British Policies Lead to Revolution

Topics: American Revolution, Boston Tea Party, Intolerable Acts Pages: 2 (728 words) Published: January 23, 2011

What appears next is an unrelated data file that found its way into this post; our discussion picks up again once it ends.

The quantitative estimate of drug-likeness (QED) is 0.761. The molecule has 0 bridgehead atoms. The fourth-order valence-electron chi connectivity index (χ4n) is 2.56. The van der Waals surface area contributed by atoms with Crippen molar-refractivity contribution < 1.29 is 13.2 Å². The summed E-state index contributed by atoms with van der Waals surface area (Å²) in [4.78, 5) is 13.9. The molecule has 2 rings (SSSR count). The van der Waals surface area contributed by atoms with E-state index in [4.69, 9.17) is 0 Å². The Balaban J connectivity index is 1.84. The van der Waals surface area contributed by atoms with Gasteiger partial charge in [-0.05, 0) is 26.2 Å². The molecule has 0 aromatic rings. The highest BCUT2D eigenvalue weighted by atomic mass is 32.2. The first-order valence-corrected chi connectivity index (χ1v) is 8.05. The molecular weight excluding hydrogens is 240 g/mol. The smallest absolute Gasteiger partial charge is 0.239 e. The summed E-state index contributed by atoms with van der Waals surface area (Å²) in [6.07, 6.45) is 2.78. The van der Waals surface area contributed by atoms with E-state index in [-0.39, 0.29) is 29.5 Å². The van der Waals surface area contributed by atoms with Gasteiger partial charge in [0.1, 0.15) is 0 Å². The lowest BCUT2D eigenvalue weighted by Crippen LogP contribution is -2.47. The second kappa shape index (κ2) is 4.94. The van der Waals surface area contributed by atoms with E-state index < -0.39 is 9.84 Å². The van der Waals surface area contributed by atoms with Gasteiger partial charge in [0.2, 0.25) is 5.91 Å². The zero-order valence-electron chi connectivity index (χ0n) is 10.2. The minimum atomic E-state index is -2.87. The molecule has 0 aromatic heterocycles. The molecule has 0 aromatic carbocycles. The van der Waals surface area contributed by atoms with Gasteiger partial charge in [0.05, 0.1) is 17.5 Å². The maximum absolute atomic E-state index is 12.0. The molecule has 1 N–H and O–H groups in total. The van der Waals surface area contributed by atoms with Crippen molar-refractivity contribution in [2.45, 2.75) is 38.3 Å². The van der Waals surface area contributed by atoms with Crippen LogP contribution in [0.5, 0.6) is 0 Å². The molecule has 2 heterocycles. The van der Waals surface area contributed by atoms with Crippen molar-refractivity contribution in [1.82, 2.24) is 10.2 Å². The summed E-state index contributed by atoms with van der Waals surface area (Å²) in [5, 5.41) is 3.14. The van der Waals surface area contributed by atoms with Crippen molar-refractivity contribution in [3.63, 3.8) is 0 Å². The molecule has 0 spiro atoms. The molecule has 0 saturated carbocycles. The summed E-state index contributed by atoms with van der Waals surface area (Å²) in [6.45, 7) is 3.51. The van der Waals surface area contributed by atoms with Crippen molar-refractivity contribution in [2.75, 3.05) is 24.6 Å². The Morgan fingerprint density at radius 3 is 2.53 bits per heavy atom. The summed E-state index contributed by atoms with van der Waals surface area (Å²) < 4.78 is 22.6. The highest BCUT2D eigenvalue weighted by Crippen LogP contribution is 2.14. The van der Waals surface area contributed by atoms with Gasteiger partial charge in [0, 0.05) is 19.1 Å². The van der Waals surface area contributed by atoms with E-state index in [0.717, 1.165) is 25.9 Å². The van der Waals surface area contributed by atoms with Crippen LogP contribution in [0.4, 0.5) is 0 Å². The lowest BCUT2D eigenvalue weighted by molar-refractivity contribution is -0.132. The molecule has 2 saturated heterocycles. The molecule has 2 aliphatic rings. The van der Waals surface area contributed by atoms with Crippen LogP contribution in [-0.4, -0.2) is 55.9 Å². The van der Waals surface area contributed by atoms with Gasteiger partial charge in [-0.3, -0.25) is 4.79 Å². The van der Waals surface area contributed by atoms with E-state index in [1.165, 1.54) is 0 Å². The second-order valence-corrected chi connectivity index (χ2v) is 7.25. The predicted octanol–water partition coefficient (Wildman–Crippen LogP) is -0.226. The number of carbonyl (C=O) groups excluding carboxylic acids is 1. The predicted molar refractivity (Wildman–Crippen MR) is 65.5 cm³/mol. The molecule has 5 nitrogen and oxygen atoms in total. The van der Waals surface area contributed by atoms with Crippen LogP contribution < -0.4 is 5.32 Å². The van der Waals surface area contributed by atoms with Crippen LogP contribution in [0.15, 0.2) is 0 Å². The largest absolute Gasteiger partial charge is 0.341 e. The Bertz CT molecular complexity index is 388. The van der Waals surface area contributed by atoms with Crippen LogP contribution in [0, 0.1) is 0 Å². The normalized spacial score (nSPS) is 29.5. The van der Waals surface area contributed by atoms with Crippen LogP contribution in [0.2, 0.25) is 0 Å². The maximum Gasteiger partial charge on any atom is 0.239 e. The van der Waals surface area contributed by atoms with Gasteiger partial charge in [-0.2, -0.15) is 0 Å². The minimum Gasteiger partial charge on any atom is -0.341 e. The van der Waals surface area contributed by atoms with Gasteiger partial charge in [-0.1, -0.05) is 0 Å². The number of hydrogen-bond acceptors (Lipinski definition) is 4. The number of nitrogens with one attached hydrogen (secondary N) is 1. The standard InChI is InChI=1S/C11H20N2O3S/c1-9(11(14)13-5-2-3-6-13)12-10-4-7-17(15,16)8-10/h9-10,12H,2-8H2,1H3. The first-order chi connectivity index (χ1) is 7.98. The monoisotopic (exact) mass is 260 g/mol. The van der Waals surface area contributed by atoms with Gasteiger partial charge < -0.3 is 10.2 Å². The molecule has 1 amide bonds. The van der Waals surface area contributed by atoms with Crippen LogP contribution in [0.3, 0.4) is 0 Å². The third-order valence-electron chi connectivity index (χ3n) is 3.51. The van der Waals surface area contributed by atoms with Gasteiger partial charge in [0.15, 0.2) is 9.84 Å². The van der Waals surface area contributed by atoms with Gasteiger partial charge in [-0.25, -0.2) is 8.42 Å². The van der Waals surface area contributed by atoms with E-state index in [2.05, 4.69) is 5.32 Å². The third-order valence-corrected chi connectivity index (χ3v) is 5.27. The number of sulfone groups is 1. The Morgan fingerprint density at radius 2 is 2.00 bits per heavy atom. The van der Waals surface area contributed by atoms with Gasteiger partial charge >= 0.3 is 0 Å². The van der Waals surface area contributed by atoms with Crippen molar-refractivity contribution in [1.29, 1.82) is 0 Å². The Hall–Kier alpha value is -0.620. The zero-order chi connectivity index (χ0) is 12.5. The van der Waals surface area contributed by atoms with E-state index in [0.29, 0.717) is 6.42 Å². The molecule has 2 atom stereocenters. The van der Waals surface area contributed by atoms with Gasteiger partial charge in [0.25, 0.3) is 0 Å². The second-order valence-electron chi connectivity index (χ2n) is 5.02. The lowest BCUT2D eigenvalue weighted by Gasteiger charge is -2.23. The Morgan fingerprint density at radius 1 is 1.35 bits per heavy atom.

Britain, until 1763, allowed their American colonies to govern themselves and was very lenient when dealing with colonial affairs. However, the French and Indian war left Britain with a large amount of war debt, which forced Britain to end this period of Salutary Neglect. Due to the large debt, Britain began enforcing many policies toward the American Colonies. The change in political and economic policies, in addition to social oppression largely contributed to the American Revolution. After Britain ended its period of Salutary Neglect, it left the colonists shocked to see the British intruding in their lives. Britain needed to keep the colonies in their control and they achieved this by passing numerous policies. While, these policies were intended to keep order and limit chaos, their result was the exact opposite. The Navigation Laws, for example, while established for mostly economic reasons, gave British control over trade in the colonies. Although Britain had the power to control trade they did not enforce it until 1763. Another policy Britain passed was the Declaratory Act, immediately after repealing the stamp act. This act allowed parliament to pass any policy without the consent of the colonies. The Coercive Acts or Intolerable Acts as the colonists called them punished the colonists for the Boston Tea Party. These policies interfered with the daily lives of the colonists that they got used to and angered them greatly. Britain imposed these policies to gain political power in the colonies; however, the period of Salutary Neglect left the colonists to govern and manage themselves, and when the lifestyle of the colonists changed as a result of the policies, they resulted in increased revolutionary fervor. Due to the French and Indian War, Britain had a large debt. In order to overcome this large debt, it passed many policies. The Sugar Act, a tax on imported goods, Stamp Act, a tax on many printed materials, and Tea Act, a tax on tea, are...
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